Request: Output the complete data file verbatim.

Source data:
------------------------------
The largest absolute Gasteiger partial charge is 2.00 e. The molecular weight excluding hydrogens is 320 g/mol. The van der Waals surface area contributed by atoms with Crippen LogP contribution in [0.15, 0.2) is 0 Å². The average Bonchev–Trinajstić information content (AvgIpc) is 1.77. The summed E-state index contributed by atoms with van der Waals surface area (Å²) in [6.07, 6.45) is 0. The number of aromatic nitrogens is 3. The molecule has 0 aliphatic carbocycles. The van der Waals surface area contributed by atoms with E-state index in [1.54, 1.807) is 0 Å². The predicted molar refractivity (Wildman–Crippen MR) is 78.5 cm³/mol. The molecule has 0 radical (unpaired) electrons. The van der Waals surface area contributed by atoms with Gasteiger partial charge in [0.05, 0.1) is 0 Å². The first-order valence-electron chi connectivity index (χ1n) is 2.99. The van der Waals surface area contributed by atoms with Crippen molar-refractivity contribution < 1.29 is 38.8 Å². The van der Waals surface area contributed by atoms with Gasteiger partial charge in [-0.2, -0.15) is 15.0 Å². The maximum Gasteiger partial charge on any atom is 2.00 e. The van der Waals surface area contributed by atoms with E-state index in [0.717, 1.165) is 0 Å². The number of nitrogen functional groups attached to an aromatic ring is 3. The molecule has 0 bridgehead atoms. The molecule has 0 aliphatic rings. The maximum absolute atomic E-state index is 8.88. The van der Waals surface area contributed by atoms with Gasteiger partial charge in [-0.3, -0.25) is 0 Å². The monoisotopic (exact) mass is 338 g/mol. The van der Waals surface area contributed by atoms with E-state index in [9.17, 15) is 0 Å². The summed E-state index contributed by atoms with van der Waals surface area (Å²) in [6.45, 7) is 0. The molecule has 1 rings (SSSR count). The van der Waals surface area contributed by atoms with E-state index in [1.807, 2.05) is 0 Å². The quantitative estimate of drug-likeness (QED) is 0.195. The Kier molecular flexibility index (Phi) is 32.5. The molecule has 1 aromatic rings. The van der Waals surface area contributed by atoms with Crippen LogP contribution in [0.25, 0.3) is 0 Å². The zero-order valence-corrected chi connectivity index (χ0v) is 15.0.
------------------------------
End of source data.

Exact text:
The largest absolute Gasteiger partial charge is 2.00 e. The molecular weight excluding hydrogens is 320 g/mol. The van der Waals surface area contributed by atoms with Crippen LogP contribution in [0.15, 0.2) is 0 Å². The average Bonchev–Trinajstić information content (AvgIpc) is 1.77. The summed E-state index contributed by atoms with van der Waals surface area (Å²) in [6.07, 6.45) is 0. The number of aromatic nitrogens is 3. The molecule has 0 aliphatic carbocycles. The van der Waals surface area contributed by atoms with E-state index in [1.54, 1.807) is 0 Å². The predicted molar refractivity (Wildman–Crippen MR) is 78.5 cm³/mol. The molecule has 0 radical (unpaired) electrons. The van der Waals surface area contributed by atoms with Gasteiger partial charge in [0.05, 0.1) is 0 Å². The first-order valence-electron chi connectivity index (χ1n) is 2.99. The van der Waals surface area contributed by atoms with Crippen molar-refractivity contribution < 1.29 is 38.8 Å². The van der Waals surface area contributed by atoms with Gasteiger partial charge in [-0.2, -0.15) is 15.0 Å². The maximum Gasteiger partial charge on any atom is 2.00 e. The van der Waals surface area contributed by atoms with E-state index in [0.717, 1.165) is 0 Å². The number of nitrogen functional groups attached to an aromatic ring is 3. The molecule has 0 bridgehead atoms. The molecule has 0 aliphatic rings. The maximum absolute atomic E-state index is 8.88. The van der Waals surface area contributed by atoms with Gasteiger partial charge in [-0.3, -0.25) is 0 Å². The monoisotopic (exact) mass is 338 g/mol. The van der Waals surface area contributed by atoms with E-state index in [9.17, 15) is 0 Å². The summed E-state index contributed by atoms with van der Waals surface area (Å²) in [6.45, 7) is 0. The molecule has 1 rings (SSSR count). The van der Waals surface area contributed by atoms with E-state index in [1.807, 2.05) is 0 Å². The quantitative estimate of drug-likeness (QED) is 0.195. The Kier molecular flexibility index (Phi) is 32.5. The molecule has 1 aromatic rings. The van der Waals surface area contributed by atoms with Crippen LogP contribution in [0.25, 0.3) is 0 Å². The zero-order valence-corrected chi connectivity index (χ0v) is 15.0.